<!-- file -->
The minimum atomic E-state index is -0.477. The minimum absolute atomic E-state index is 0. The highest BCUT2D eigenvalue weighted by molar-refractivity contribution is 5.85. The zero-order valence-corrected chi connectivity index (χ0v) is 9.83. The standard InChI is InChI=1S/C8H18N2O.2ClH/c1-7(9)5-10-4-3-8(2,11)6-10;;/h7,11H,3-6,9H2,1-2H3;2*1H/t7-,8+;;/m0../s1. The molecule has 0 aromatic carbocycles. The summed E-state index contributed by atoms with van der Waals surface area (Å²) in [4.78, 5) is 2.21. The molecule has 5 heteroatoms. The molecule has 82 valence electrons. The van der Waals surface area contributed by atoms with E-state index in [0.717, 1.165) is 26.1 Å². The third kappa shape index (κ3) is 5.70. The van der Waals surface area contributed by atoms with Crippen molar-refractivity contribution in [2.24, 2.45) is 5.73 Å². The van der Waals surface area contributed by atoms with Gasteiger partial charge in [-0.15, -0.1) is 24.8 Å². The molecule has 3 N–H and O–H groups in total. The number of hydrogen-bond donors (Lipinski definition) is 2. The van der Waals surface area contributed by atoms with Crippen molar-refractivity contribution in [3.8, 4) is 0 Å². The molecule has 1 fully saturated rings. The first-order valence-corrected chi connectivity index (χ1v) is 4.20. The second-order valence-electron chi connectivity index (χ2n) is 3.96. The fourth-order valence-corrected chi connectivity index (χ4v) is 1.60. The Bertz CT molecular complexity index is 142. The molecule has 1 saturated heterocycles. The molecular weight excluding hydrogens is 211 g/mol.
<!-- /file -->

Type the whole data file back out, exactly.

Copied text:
The minimum atomic E-state index is -0.477. The minimum absolute atomic E-state index is 0. The highest BCUT2D eigenvalue weighted by molar-refractivity contribution is 5.85. The zero-order valence-corrected chi connectivity index (χ0v) is 9.83. The standard InChI is InChI=1S/C8H18N2O.2ClH/c1-7(9)5-10-4-3-8(2,11)6-10;;/h7,11H,3-6,9H2,1-2H3;2*1H/t7-,8+;;/m0../s1. The molecule has 0 aromatic carbocycles. The summed E-state index contributed by atoms with van der Waals surface area (Å²) in [4.78, 5) is 2.21. The molecule has 5 heteroatoms. The molecule has 82 valence electrons. The van der Waals surface area contributed by atoms with E-state index in [0.717, 1.165) is 26.1 Å². The third kappa shape index (κ3) is 5.70. The van der Waals surface area contributed by atoms with Crippen molar-refractivity contribution in [2.24, 2.45) is 5.73 Å². The van der Waals surface area contributed by atoms with Gasteiger partial charge in [-0.15, -0.1) is 24.8 Å². The molecule has 3 N–H and O–H groups in total. The number of hydrogen-bond donors (Lipinski definition) is 2. The van der Waals surface area contributed by atoms with Crippen molar-refractivity contribution in [3.8, 4) is 0 Å². The molecule has 1 fully saturated rings. The first-order valence-corrected chi connectivity index (χ1v) is 4.20. The second-order valence-electron chi connectivity index (χ2n) is 3.96. The fourth-order valence-corrected chi connectivity index (χ4v) is 1.60. The Bertz CT molecular complexity index is 142. The molecule has 1 saturated heterocycles. The molecular weight excluding hydrogens is 211 g/mol.